This guest post is from David R. Goodman, brother of Andrew Goodman and president of The Andrew Goodman Foundation.
In the summer of 1964, the Ku Klux Klan murdered my brother, Andrew Goodman, along with fellow civil rights advocates James Chaney and Michael Schwerner, for having the temerity to try to register black voters in Mississippi. One year later, Congress passed the Voting Rights Act to protect voting rights, once and for all. Case closed. Right?
Unfortunately, the case is not closed.
Today, Rev. William Barber III, the President of the North Carolina NAACP, says his state is the new Selma. In 1965, nine months after my brother was murdered, Martin Luther King, Jr. chose Selma as the crucible that would bring racial hatred into the limelight. By bringing to light the connection between disenfranchising African Americans and Jim Crow, MLK exposed the ugly face of white supremacy in America.
In a stunning reversal three years ago, in Shelby County vs. Holder, John Roberts’ Supreme Court found that it was no longer necessary to monitor states with a long history of targeting and disenfranchising African Americans. After the ruling, these states wasted no time in imposing new, restrictive, and untraditional voting requirements. The protections that voters were once afforded, protections that would have prevented these restrictive requirements, no longer existed because the Voting Rights Act was gutted.
Unbeknownst to many Americans, John Roberts has campaigned against the Voting Rights Act for years. I challenge his assertion that the forces that led to the murder of my brother and others are no longer a threat. Racial hatred and prejudice continues to linger in our society. Case in point: the mass murder in South Carolina last year. Another case in point: the continued glorification of the confederacy and the values that it promoted.
The forces that once worked to suppress the rights of African Americans are still alive and well. Political marginalization continues today. There is, however, a big difference between 1964 and 2016. Today, the marginalized citizens not only include African Americans, but also the poor, the young, the elderly, and the formerly incarcerated.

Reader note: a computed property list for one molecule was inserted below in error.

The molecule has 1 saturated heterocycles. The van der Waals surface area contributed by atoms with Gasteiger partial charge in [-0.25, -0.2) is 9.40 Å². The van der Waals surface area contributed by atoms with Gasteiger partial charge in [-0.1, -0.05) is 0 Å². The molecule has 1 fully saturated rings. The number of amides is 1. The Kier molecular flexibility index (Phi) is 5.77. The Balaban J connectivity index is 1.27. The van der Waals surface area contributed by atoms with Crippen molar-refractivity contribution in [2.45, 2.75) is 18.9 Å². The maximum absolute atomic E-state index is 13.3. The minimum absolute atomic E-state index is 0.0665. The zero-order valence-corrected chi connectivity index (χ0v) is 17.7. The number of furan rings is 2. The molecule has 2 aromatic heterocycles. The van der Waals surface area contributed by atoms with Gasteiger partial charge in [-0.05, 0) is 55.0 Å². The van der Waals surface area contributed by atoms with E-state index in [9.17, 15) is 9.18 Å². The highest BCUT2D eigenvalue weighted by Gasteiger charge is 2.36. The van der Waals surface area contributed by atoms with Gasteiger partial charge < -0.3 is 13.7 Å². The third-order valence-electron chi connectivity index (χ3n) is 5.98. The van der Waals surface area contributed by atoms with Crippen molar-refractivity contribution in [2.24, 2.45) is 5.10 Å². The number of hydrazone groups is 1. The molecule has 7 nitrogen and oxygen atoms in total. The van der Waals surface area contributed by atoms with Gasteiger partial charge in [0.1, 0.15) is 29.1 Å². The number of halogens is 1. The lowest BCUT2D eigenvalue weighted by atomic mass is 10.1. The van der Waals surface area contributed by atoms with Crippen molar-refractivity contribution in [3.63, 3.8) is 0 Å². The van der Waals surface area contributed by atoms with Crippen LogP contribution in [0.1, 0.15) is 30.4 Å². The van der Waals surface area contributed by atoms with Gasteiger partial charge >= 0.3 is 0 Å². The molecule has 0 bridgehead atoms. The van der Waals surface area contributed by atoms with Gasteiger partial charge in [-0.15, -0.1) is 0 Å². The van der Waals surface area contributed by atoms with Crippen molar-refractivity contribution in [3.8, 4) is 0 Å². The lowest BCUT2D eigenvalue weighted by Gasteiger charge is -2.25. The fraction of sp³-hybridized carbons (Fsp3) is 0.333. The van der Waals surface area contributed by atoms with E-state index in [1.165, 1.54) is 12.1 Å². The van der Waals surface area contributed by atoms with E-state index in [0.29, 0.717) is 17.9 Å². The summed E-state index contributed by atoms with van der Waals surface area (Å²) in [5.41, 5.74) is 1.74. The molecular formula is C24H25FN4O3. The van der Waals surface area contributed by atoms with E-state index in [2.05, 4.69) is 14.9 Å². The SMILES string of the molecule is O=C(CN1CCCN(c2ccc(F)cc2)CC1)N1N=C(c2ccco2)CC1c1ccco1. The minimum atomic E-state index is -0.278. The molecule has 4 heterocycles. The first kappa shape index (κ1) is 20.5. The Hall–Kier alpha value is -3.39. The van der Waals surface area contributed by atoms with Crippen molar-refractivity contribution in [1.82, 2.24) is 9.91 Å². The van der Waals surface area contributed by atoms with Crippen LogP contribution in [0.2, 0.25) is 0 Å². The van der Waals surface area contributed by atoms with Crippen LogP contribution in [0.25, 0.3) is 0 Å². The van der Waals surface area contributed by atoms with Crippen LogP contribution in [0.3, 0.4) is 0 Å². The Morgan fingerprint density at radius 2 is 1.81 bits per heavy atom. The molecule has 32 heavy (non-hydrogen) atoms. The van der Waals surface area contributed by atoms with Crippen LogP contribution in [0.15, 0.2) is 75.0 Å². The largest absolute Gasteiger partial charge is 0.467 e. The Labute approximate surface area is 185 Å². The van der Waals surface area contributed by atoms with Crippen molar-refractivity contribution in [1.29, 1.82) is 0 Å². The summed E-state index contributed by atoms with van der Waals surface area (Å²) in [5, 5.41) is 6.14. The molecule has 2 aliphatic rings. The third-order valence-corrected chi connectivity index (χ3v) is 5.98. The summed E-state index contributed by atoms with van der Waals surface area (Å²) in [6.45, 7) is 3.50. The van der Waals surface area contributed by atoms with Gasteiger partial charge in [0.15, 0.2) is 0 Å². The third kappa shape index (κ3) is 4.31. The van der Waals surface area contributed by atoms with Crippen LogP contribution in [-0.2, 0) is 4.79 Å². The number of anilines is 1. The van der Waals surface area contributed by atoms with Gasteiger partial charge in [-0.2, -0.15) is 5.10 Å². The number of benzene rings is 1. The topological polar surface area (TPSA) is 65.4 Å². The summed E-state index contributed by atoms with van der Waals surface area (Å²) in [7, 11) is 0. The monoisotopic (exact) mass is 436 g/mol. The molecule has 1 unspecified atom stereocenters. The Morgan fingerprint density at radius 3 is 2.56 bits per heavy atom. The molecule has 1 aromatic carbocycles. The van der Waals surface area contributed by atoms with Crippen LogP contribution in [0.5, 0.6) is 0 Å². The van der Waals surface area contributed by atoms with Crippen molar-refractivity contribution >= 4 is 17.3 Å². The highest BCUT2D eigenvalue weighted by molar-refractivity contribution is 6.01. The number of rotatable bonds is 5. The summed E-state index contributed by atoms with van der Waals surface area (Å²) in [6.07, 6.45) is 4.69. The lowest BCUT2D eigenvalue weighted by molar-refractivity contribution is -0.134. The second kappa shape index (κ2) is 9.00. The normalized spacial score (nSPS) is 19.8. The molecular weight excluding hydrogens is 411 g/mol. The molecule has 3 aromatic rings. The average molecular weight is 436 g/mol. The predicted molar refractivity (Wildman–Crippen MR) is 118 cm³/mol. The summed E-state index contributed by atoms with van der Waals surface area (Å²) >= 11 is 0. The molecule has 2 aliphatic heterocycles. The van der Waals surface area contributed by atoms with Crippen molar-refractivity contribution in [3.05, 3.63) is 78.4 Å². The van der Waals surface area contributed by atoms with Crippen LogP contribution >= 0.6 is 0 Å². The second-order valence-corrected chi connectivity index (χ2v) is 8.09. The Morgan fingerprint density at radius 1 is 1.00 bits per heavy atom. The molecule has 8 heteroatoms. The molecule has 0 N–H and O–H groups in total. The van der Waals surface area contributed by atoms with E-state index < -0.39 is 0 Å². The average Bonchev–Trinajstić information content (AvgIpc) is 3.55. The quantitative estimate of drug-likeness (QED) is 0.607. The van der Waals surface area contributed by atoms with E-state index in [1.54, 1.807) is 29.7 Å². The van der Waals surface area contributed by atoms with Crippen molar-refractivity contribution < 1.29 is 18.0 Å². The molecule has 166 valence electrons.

Today’s disenfranchisement efforts are cleverly disguised. These efforts are not overtly violent, but couched in reasonableness and law, making them seem harmless – until one recognizes the fear of voter fraud is wholly unfounded. Requirements that are onerous to some can seem reasonable to those who have both the time and the resources necessary to overcome difficulties in registering. For many, including myself, owning a home and having a steady income guarantee that voting is easy and transparent. But, what about those who “have not,” either because they are poor, young, elderly or previously incarcerated?
Voter fraud is coded language, and this coded language is used to justify laws and regulations that disproportionally impact certain communities. That is why I am joining Rev. Barber and the Moral Monday movement in North Carolina on February 13. It is my hope that we will bring the attention of all Americans to the importance of protecting the right to vote.
Voting, a fundamental right, should be made easier – not harder. Our representative democracy requires input from all citizens. When barriers hinder a population’s ability to express its views, the complex system of checks and balances that the framers of our nation put in place to safeguard democracy will fail in their duty. If our voting laws favor the politically privileged, our nation’s policies will continue to reflect their interests only. It is incumbent on those who would benefit from this situation to remember that, once democracy is compromised, our precious freedoms can easily become collateral damage.
“We the people” should be mindful of the rights of our fellow citizens, lest our own rights become a casualty of our unenlightened self-interest.
The views expressed are the author’s own and not necessarily those of the Brennan Center for Justice.